It’s been amazing to hear Anna, now 5, say, “Bring that in the house, Mom, so we can draw it!” She has spontaneously drawn spiders, leaves, and sunflowers. Elizabeth, now 9, is enthralled with nature and loves to draw from it anytime. She loves collecting insects and making herbarium (plant) collections. It has been gratifying to see Eric, 13, become a more confident artist as he trains his eye by drawing from life. And Claire, 18, didn’t know that she could draw anything other than horses until we started drawing from nature. All of us have become sensitized to plant, animal, and insect life for the purpose of recording it in our journals.
The Skill of Observation
Learning how to draw is a process, yet it’s rarely viewed as such. People often think you “have the gift” or you don’t. The truth is that everyone has the ability to put marks on paper, but they must be willing to take the time to observe and practice. There is a vast difference between looking at something and really seeing it. Seeing takes time. The definition of the word observation is “the act of observing or taking notice; the act of seeing or fixing the mind on anything.” In order to observe something, we have to look at it for a sustained period of time.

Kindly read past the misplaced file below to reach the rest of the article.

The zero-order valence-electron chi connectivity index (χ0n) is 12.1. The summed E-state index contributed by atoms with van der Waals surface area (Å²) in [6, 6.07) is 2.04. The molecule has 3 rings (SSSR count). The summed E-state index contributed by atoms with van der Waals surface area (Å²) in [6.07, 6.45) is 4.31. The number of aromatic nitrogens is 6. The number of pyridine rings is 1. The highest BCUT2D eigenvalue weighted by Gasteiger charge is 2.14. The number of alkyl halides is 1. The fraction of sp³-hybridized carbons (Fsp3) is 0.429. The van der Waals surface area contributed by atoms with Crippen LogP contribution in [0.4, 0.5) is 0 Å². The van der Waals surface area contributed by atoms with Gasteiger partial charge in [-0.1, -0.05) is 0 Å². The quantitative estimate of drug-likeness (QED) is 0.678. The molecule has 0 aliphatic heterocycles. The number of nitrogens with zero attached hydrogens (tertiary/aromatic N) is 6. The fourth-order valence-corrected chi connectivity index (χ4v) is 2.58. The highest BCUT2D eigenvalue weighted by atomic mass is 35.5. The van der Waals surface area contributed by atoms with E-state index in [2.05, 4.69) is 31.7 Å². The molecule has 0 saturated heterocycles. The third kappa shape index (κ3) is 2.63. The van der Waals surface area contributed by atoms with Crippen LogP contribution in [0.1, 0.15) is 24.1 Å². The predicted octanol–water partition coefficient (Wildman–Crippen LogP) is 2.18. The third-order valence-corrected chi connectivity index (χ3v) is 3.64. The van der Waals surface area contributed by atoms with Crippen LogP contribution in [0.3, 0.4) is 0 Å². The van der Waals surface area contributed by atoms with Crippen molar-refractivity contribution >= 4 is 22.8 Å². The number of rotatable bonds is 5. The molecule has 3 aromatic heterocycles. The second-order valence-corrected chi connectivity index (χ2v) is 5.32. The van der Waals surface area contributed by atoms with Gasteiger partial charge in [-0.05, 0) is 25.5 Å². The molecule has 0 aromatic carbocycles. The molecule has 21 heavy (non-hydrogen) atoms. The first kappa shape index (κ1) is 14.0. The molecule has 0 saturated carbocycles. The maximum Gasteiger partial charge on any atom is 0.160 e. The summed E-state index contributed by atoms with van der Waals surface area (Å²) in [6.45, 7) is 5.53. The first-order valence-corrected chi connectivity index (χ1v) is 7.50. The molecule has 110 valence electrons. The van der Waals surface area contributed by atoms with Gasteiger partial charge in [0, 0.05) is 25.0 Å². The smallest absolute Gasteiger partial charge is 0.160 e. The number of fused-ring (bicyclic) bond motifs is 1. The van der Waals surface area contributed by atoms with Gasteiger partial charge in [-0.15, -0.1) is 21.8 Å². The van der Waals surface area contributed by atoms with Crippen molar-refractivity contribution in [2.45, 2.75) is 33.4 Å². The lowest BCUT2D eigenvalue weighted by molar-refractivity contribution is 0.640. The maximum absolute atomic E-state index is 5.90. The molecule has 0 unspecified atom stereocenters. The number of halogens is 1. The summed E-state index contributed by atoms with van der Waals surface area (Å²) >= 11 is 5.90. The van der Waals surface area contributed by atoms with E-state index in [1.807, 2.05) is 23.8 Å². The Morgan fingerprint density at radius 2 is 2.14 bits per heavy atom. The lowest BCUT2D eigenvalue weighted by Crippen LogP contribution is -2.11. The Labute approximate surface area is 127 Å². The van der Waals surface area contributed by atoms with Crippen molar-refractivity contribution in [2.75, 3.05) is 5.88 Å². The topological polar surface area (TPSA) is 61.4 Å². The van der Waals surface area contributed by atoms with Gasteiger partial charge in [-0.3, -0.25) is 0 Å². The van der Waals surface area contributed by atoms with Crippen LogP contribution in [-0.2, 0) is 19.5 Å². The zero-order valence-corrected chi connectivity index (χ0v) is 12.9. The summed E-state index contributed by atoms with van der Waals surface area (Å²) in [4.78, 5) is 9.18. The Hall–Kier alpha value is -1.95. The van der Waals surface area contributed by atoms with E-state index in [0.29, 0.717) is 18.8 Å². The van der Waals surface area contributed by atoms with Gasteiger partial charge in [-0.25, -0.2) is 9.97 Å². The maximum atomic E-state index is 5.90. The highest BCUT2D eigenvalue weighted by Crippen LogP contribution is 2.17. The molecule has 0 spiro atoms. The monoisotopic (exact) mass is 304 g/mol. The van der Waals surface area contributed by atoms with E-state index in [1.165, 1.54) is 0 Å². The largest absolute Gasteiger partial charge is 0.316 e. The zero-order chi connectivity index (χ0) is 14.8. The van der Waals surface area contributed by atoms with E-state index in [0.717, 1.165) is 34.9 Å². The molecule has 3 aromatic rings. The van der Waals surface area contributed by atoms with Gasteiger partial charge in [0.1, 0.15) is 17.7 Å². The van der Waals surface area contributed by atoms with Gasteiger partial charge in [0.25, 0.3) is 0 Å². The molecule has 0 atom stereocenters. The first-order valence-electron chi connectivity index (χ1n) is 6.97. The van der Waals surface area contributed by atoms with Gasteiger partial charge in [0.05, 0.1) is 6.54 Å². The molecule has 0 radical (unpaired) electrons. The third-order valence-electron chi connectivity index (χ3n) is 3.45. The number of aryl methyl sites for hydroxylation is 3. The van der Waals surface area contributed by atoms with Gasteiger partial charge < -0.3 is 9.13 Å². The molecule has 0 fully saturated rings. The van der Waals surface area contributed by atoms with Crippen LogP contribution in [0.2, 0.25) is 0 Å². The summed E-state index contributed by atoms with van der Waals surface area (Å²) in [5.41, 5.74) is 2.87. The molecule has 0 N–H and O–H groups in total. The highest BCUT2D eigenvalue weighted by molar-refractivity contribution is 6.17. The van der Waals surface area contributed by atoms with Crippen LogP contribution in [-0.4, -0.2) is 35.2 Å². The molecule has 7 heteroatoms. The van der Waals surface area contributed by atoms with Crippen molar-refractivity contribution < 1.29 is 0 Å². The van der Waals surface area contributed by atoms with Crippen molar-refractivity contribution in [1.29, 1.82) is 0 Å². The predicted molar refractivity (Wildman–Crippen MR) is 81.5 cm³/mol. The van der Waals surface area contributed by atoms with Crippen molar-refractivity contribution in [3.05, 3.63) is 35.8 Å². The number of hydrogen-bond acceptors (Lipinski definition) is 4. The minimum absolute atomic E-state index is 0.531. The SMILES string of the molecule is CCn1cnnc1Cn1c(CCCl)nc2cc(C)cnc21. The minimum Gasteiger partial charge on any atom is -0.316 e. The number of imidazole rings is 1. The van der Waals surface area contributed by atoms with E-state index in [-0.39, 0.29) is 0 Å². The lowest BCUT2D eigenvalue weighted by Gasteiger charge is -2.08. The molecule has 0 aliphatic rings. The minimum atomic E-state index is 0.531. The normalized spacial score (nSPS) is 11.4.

When you nature journal, life comes to a screeching halt. It’s so relaxing to fix your eyes on a specimen and try to recreate it on paper. When you teach your children the quiet art of sitting and sketching from nature, you teach them to see what others miss-a God who loves color, variety, and design. There are many valuable lessons to learn in the pages of your nature journals!
Drawing from Life
When children are young, 5 to 6 years old, they draw symbols to represent objects. They may decide that a green triangle represents a pine tree. Children in this age range are happy to draw out of their imaginations, using the same symbols repeatedly to represent everyday objects.